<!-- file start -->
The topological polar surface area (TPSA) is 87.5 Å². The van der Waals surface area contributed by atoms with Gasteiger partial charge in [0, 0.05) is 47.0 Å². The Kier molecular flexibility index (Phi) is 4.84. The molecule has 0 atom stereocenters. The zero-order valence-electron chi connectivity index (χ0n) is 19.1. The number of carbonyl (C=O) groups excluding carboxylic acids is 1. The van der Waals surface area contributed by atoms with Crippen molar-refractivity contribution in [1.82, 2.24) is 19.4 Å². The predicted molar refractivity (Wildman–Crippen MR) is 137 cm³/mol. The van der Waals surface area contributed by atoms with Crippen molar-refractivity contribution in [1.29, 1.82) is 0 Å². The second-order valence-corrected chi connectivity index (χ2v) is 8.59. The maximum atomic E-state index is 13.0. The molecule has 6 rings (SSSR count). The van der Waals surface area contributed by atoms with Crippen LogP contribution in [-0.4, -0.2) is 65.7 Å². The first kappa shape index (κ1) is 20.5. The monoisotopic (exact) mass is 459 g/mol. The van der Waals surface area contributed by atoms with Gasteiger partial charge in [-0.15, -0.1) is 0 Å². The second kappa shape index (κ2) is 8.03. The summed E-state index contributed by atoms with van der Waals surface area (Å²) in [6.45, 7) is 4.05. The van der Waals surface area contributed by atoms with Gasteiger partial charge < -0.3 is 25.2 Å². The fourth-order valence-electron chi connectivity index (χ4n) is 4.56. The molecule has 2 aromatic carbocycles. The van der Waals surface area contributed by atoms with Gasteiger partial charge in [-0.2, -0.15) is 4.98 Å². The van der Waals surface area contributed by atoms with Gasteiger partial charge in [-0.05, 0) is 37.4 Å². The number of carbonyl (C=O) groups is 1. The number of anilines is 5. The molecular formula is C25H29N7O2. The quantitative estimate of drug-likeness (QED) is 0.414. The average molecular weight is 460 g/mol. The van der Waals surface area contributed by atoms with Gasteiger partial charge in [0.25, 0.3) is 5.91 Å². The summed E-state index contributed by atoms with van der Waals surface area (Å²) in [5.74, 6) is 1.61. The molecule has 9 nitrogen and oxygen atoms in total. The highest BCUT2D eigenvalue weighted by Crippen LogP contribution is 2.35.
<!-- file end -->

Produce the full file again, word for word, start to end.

The topological polar surface area (TPSA) is 87.5 Å². The van der Waals surface area contributed by atoms with Gasteiger partial charge in [0, 0.05) is 47.0 Å². The Kier molecular flexibility index (Phi) is 4.84. The molecule has 0 atom stereocenters. The zero-order valence-electron chi connectivity index (χ0n) is 19.1. The number of carbonyl (C=O) groups excluding carboxylic acids is 1. The van der Waals surface area contributed by atoms with Crippen molar-refractivity contribution in [1.82, 2.24) is 19.4 Å². The predicted molar refractivity (Wildman–Crippen MR) is 137 cm³/mol. The van der Waals surface area contributed by atoms with Crippen molar-refractivity contribution in [1.29, 1.82) is 0 Å². The second-order valence-corrected chi connectivity index (χ2v) is 8.59. The maximum atomic E-state index is 13.0. The molecule has 6 rings (SSSR count). The van der Waals surface area contributed by atoms with Crippen LogP contribution in [-0.4, -0.2) is 65.7 Å². The first kappa shape index (κ1) is 20.5. The monoisotopic (exact) mass is 459 g/mol. The van der Waals surface area contributed by atoms with Gasteiger partial charge in [-0.15, -0.1) is 0 Å². The second kappa shape index (κ2) is 8.03. The summed E-state index contributed by atoms with van der Waals surface area (Å²) in [6.45, 7) is 4.05. The van der Waals surface area contributed by atoms with Gasteiger partial charge < -0.3 is 25.2 Å². The fourth-order valence-electron chi connectivity index (χ4n) is 4.56. The molecule has 2 aromatic carbocycles. The van der Waals surface area contributed by atoms with Gasteiger partial charge in [-0.2, -0.15) is 4.98 Å². The van der Waals surface area contributed by atoms with Gasteiger partial charge in [-0.05, 0) is 37.4 Å². The number of carbonyl (C=O) groups is 1. The number of anilines is 5. The molecular formula is C25H29N7O2. The quantitative estimate of drug-likeness (QED) is 0.414. The average molecular weight is 460 g/mol. The van der Waals surface area contributed by atoms with Gasteiger partial charge in [0.25, 0.3) is 5.91 Å². The summed E-state index contributed by atoms with van der Waals surface area (Å²) in [5.74, 6) is 1.61. The molecule has 9 nitrogen and oxygen atoms in total. The highest BCUT2D eigenvalue weighted by Crippen LogP contribution is 2.35.